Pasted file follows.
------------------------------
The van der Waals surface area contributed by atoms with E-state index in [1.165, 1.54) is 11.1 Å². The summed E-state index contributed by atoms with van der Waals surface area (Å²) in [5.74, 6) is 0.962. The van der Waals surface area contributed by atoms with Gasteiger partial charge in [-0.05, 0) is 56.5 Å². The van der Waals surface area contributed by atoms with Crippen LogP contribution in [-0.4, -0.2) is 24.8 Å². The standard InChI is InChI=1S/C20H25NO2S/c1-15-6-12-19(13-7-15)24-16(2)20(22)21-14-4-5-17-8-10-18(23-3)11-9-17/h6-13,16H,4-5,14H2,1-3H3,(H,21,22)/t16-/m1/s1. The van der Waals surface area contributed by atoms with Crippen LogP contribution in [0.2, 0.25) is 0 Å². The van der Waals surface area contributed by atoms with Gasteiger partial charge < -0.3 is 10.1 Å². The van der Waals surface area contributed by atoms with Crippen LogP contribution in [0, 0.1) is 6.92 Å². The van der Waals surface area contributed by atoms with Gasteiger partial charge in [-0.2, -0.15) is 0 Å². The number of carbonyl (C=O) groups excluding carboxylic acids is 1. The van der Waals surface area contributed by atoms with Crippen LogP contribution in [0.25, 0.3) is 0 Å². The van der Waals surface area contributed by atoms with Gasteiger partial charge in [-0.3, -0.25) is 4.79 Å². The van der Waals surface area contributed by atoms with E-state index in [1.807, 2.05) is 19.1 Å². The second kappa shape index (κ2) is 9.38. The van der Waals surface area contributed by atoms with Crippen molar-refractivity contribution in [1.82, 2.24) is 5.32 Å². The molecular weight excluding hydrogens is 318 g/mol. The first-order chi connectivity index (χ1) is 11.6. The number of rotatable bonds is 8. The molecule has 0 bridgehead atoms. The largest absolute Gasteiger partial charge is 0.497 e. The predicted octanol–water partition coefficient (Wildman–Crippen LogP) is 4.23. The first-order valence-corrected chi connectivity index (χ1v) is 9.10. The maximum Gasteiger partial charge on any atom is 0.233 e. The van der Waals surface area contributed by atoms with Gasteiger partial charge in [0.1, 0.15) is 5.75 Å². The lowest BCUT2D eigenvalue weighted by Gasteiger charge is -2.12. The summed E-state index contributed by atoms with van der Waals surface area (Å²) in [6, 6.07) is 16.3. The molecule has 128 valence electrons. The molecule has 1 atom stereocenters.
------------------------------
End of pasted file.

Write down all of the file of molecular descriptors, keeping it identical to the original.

The van der Waals surface area contributed by atoms with E-state index in [1.165, 1.54) is 11.1 Å². The summed E-state index contributed by atoms with van der Waals surface area (Å²) in [5.74, 6) is 0.962. The van der Waals surface area contributed by atoms with Gasteiger partial charge in [-0.05, 0) is 56.5 Å². The van der Waals surface area contributed by atoms with Crippen LogP contribution in [-0.4, -0.2) is 24.8 Å². The standard InChI is InChI=1S/C20H25NO2S/c1-15-6-12-19(13-7-15)24-16(2)20(22)21-14-4-5-17-8-10-18(23-3)11-9-17/h6-13,16H,4-5,14H2,1-3H3,(H,21,22)/t16-/m1/s1. The van der Waals surface area contributed by atoms with Crippen LogP contribution in [0.2, 0.25) is 0 Å². The van der Waals surface area contributed by atoms with Gasteiger partial charge < -0.3 is 10.1 Å². The van der Waals surface area contributed by atoms with Crippen LogP contribution in [0, 0.1) is 6.92 Å². The van der Waals surface area contributed by atoms with Gasteiger partial charge in [-0.2, -0.15) is 0 Å². The number of carbonyl (C=O) groups excluding carboxylic acids is 1. The van der Waals surface area contributed by atoms with Crippen LogP contribution in [0.25, 0.3) is 0 Å². The van der Waals surface area contributed by atoms with Gasteiger partial charge in [-0.3, -0.25) is 4.79 Å². The van der Waals surface area contributed by atoms with E-state index in [1.807, 2.05) is 19.1 Å². The second kappa shape index (κ2) is 9.38. The van der Waals surface area contributed by atoms with Crippen molar-refractivity contribution in [1.82, 2.24) is 5.32 Å². The molecular weight excluding hydrogens is 318 g/mol. The first-order chi connectivity index (χ1) is 11.6. The number of rotatable bonds is 8. The molecule has 0 bridgehead atoms. The largest absolute Gasteiger partial charge is 0.497 e. The predicted octanol–water partition coefficient (Wildman–Crippen LogP) is 4.23. The first-order valence-corrected chi connectivity index (χ1v) is 9.10. The maximum Gasteiger partial charge on any atom is 0.233 e. The van der Waals surface area contributed by atoms with Gasteiger partial charge in [0.1, 0.15) is 5.75 Å². The lowest BCUT2D eigenvalue weighted by Gasteiger charge is -2.12. The summed E-state index contributed by atoms with van der Waals surface area (Å²) in [6, 6.07) is 16.3. The molecule has 128 valence electrons. The molecule has 1 atom stereocenters.